Genre: Crime, Drama, Thriller
Directed by: Steven Soderbergh
Starring: Rooney Mara, Channing Tatum, Jude Law, Catherine Zeta Jones
The camera creeps through an apartment window, where a model boat sits on a chair complete with a card and bow. All is calm and still. The camera moves to the ground as the hardware floors are consumed by blood. Bare footprints lead us into another room. There’s no sign of panic, no sign of breakage and no sign of struggle. Two questions arise – who’s there and what crime has occurred?
The opening to Soderbergh’s Side Effects is creepy, giving away nothing but a sense of unease. Now the trailer may have hooked you in to this movie, but in essence it also deceived you. The trailer is merely your trial run of the drug, the beginning is the side effect, and the end is the withdrawal as you attempt to come down from the high that the initial drug (in this case the trailer) put you on.
From the opening we’re taken back three months where we meet Rooney Mara’s character, Emily. She’s visiting her husband Martin (Channing Tatum), who’s currently serving four years in prison for insider trading. They’re both anxious about seeing each another, in addition to his imminent prison discharge. When Martin is released he promises he will get them back to where they once were, though Emily is overwhelmed by the situation. After driving her car into a wall, she’s taken to hospital with minor injuries and is introduced to Dr Banks (Jude Law), a psychiatrist who believes this was a cry for help from the anxiety of her husband’s release from prison. Emily however convinces Dr Banks that is was a mistake and promises to make an appointment with him in the future. Dr Banks agrees to this and has a meeting with Emily the following week. He begins to learn that Emily has been in a fragile state for quite some time and he prescribes her pills before sending her back to her previous psychiatrist, Doctor Seibert (Catherine Zeta-Jones). Seibert advises Banks that the drugs won’t work, as they didn’t before, and suggests a new drug called Ablixa.
At first the drug works wonders, but soon the side effects begin to kick in and Martin catches Emily sleepwalking during the night, a heavy effect from the Ablixa drug. Martin voices his concerns with Dr Banks but Emily is adamant that she wants to continue taking it. Soon the side effects begin to control Emily’s life and the next time she sleep walks a terrible incident takes place – but who is to blame? Is it Emily, the drug or the Doctor who prescribed it?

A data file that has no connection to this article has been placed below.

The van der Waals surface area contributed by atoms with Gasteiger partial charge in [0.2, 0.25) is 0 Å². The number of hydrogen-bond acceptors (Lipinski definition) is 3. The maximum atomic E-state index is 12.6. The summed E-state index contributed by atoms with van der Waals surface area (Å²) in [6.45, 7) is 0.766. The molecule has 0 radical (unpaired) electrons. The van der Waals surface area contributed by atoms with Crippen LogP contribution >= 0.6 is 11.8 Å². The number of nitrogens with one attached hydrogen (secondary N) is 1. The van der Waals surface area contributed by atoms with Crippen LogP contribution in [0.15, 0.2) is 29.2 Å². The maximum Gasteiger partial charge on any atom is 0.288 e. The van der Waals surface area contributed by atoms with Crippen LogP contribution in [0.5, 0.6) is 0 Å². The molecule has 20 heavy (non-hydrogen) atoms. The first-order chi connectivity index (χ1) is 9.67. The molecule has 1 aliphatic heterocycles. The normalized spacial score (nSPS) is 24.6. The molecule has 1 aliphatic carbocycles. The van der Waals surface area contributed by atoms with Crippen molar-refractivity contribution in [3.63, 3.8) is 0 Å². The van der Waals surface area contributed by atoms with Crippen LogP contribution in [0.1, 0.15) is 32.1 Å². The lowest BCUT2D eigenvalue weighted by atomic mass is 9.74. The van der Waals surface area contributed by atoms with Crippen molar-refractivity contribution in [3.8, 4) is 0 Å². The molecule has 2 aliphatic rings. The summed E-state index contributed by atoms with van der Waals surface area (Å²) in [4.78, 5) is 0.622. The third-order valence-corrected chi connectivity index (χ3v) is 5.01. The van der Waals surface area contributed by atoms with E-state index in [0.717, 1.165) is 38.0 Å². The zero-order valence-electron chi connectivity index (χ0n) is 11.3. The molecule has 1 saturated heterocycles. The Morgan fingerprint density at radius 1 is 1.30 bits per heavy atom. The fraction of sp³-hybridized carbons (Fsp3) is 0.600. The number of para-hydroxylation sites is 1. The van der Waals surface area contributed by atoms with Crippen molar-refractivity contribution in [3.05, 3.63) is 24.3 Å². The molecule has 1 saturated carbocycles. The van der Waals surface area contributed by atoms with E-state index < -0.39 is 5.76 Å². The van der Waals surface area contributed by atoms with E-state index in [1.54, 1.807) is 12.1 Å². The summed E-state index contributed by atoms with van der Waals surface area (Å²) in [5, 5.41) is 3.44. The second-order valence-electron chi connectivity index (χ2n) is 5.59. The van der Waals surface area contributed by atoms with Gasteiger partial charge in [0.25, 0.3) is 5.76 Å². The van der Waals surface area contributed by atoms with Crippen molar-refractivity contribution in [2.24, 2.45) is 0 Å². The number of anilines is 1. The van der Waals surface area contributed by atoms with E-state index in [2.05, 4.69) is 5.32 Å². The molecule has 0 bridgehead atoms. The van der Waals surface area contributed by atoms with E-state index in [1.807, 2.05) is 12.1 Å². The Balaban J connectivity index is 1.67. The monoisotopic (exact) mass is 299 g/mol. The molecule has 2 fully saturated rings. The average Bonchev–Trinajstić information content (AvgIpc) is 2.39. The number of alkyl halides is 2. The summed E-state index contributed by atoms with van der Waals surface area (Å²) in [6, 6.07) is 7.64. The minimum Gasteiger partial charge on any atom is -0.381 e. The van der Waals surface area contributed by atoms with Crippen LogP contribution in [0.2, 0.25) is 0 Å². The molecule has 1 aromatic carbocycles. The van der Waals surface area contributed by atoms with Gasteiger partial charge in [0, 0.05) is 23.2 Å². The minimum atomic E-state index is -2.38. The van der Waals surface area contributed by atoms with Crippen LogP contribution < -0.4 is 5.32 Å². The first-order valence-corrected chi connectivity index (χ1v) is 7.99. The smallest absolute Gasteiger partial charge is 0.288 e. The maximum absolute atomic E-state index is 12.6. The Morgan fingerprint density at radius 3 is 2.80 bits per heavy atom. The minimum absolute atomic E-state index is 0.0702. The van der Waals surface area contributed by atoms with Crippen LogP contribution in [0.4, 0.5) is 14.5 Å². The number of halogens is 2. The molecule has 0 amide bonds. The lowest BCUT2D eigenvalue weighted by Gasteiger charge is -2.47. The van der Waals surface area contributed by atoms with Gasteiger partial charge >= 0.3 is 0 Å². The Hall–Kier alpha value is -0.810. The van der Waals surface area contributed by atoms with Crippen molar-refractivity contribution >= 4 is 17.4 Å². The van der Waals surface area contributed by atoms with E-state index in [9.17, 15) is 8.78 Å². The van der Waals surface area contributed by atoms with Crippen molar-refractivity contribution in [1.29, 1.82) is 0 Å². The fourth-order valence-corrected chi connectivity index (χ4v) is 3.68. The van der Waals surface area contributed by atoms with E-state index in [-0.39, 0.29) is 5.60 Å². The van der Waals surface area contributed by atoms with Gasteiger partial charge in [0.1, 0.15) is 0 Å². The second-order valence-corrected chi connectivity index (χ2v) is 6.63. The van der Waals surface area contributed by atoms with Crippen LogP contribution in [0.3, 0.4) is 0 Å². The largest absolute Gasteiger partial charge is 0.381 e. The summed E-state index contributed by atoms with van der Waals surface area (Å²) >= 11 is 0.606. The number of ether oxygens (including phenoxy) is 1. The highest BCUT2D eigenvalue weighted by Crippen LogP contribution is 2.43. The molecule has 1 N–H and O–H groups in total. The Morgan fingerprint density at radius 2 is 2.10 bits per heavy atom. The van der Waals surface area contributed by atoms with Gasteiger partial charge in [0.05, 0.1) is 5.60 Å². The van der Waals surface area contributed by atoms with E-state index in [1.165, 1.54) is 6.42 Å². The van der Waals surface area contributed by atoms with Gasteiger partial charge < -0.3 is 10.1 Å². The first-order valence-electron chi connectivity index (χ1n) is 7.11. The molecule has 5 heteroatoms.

There are some great twists and turns in Side Effects, as we witness the plights of each character involved. It highlights the dangers of prescription drugs and the decisions that Doctors have to make on a daily basis, dividing audiences with the questions of morality it raises. It’s a psychological thriller that really works your mind.
At the beginning Rooney Mara is the central character, but by the end it’s Jude Law and both actors lead the film strongly. Mara is very convincing as a depressed, sour faced woman, fighting a constant battle with her subconscious. She impressed audiences in The Girl with the Dragon Tattoo and, although this role isn’t quite as flamboyant, she really does showcase her talents well. Jude Law manages to bring us into his corner and we really do want him to prove that he’s not to blame for the unfortunate events that take place. Catherine Zeta-Jones and Channing Tatum, both of whom have smaller roles, possibly play the most pivotal characters. Both give solid performances, especially Jones who had the look and persona of a smarmy arrogant Doctor still clinging to youth.
Side Effects has been touted as Soderbergh’s last film and, if it is, it’s a crying shame. This is his best film to date; Soderbergh directs with professionalism and he understands the contemporary, psychological, and moral themes that Scott Z. Burn’s script highlights.
This is how psychological thrillers should be done. Despite the lack of action, we’re gripped from the beginning until the final frame. It plays out like a drug and right now I’m having withdrawal symptoms.
Bravo Mr Soderbergh, bravo.